bimrocks.com is an accessible  source of information on bimrocks for geological and geotechnical practitioners. The only other site like this one is my original bimrocks site, hosted by Geoengineer.org

The  papers, presentations, dissertations, posters, Short Courses and photographs here are offered by myself and others who have kindly extended their permission. Please contact me if you want to contribute content to this site but note that I only post useful and well-presented material.  Use the resources freely, but please credit  authors! All resources are provided on the condition that they be used for sole use, and for the non-commercial purpose of scientific and engineering research.

What are bimrocks?

  • block-in-matrix rocks
  • mixtures of rocks composed of geotechnically significant blocks within a bonded matrix of finer texture
  • melanges, fault rocks, weathered rocks, etc.
  • geologically, spatially, and mechanically heterogeneous
  • trouble$ome to geotechnical engineers, geologists, contractors and owners

The words geotechnically significant in the above definition of bimrocks mean that there are criteria for scale, strength contrast, proportion and size of blocks. In bimrocks, blocks must have mechanical contrast with the matrix and, at the scale of engineering interest, there must be enough blocks  of a certain size range to contribute to the overall strength of the rock mass.

Isn’t bimrocks just a silly word? No. Bimrocks is a word with little geological connotation- coined with engineers in mind – for the vast range of geological fabrics of hard blocks mixed with weaker matrix. Learn more about the origin of the word bimrocks here.

Aren’t bimrocks rare? No, they are very common and thus there is no excuse for geopractioners to avoid characterizing them. If you are a geotechnical engineer, think “rock/soil mixtures”. Bimrocks  include many complex geological mixture of hard blocks in weaker matrix: fault rocks, weathered rocks, lahars and melanges. Chaotic melanges  are the most difficult bimrocks to characterize. You can learn more about melanges, and the role that one Northern California melange had in my life and research,  here .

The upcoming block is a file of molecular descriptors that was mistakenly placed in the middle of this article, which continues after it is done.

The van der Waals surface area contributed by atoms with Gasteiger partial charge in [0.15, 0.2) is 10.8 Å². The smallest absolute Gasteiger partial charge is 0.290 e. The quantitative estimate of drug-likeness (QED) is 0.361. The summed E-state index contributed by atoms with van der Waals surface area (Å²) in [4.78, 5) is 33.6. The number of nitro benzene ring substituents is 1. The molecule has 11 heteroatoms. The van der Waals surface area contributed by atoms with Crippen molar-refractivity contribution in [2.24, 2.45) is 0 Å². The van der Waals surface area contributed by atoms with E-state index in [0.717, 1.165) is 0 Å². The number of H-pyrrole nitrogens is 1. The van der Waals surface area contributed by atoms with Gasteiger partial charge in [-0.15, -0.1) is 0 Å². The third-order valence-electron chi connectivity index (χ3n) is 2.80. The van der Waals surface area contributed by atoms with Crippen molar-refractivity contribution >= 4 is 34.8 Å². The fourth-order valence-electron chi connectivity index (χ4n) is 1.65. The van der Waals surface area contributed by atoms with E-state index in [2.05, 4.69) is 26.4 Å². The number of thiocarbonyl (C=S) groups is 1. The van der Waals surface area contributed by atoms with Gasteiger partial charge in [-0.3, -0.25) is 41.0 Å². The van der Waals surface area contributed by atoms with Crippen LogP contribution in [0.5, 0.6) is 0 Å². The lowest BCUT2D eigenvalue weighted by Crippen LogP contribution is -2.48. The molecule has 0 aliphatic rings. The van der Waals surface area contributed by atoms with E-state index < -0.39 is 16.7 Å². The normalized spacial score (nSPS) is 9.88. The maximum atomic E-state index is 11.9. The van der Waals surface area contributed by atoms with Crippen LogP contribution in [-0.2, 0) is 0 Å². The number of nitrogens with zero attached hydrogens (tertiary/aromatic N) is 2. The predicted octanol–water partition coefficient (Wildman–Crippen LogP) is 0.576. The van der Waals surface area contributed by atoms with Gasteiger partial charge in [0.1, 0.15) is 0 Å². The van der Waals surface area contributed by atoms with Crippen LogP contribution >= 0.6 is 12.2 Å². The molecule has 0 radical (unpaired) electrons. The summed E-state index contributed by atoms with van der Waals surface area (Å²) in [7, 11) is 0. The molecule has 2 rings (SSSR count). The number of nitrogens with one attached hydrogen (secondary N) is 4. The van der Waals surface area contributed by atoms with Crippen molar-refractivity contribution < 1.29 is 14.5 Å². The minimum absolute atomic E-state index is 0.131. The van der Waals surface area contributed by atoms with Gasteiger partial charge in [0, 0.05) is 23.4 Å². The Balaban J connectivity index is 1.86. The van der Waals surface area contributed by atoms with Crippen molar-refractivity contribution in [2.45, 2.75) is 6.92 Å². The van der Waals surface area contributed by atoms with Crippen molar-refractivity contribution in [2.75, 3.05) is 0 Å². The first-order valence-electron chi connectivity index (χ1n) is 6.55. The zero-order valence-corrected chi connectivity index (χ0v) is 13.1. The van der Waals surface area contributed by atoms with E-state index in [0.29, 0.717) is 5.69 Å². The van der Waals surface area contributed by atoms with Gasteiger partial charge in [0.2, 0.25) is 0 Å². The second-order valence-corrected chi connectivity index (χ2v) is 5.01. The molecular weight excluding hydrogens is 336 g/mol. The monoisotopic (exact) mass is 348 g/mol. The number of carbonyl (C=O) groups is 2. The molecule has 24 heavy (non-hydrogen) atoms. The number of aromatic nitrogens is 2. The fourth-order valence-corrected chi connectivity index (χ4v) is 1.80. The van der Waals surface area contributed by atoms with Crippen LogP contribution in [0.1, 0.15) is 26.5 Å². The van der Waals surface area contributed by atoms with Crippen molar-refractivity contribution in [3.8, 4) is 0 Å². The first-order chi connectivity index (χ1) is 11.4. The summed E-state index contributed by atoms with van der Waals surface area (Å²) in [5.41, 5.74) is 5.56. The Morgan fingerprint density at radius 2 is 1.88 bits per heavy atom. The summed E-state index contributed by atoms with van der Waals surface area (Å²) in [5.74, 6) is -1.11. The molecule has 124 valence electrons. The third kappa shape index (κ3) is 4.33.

So what? Who cares? Bimrocks universally frustrate the economic and accurate characterization, design and construction  of civil  engineering works.  Bimrocks are troublesome to geopractitioners, including geotechnical engineers and geologists. Owners and contractors care a lot, too – they lose money because of the troubles, although their lawyers help resolve the troubles.

How can this site help? My bimrock websites are likely the only sites where you can easily find useful and free information on working with melanges and other bimrocks: papers, presentations, short course literature, etc.

Need information:? The annotated presentation “An Introduction to Bimrocks“ is a useful review on bimrocks. You are not alone in trying to work with geological complexity – see also my most recent contribution: Geopractitioner Approaches to Working With Anti-Social Melanges, a chapter in the book in Special Paper 480: Mélanges: Processes of Formation and Societal Significance, by John Wakabayashi and Yildirim Dilek, published by the Geological Society of America. Wakabayashi and Dilek’s  full-text introduction to the volume is available at the GSA website.

Visit my bimrocks blog for infrequent thoughts, ideas, information  and comments by readers


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